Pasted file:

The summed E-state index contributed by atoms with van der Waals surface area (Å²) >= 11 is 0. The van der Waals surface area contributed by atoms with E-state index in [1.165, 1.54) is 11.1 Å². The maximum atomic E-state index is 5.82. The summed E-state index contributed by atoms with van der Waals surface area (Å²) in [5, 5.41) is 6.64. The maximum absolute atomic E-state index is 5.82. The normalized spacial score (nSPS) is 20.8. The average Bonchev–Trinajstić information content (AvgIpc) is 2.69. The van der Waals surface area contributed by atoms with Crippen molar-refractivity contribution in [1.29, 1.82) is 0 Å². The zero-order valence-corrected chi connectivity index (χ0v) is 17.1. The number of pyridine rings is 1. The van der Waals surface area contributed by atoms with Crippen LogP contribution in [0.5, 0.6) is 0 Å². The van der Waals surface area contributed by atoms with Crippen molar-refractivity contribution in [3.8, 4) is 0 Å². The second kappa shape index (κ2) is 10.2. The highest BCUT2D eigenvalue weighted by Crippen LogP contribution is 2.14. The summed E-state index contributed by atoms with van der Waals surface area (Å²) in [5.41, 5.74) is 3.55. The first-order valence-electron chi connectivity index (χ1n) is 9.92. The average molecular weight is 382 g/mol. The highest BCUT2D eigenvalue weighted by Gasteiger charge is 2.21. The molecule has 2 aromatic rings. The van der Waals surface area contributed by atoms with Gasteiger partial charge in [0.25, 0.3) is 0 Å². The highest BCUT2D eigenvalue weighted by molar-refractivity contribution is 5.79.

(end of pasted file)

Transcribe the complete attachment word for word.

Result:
The summed E-state index contributed by atoms with van der Waals surface area (Å²) >= 11 is 0. The van der Waals surface area contributed by atoms with E-state index in [1.165, 1.54) is 11.1 Å². The maximum atomic E-state index is 5.82. The summed E-state index contributed by atoms with van der Waals surface area (Å²) in [5, 5.41) is 6.64. The maximum absolute atomic E-state index is 5.82. The normalized spacial score (nSPS) is 20.8. The average Bonchev–Trinajstić information content (AvgIpc) is 2.69. The van der Waals surface area contributed by atoms with Crippen molar-refractivity contribution in [1.29, 1.82) is 0 Å². The zero-order valence-corrected chi connectivity index (χ0v) is 17.1. The number of pyridine rings is 1. The van der Waals surface area contributed by atoms with Crippen LogP contribution in [0.5, 0.6) is 0 Å². The van der Waals surface area contributed by atoms with Crippen molar-refractivity contribution in [3.8, 4) is 0 Å². The second kappa shape index (κ2) is 10.2. The highest BCUT2D eigenvalue weighted by Crippen LogP contribution is 2.14. The summed E-state index contributed by atoms with van der Waals surface area (Å²) in [5.41, 5.74) is 3.55. The first-order valence-electron chi connectivity index (χ1n) is 9.92. The average molecular weight is 382 g/mol. The highest BCUT2D eigenvalue weighted by Gasteiger charge is 2.21. The molecule has 2 aromatic rings. The van der Waals surface area contributed by atoms with Gasteiger partial charge in [0.25, 0.3) is 0 Å². The highest BCUT2D eigenvalue weighted by molar-refractivity contribution is 5.79.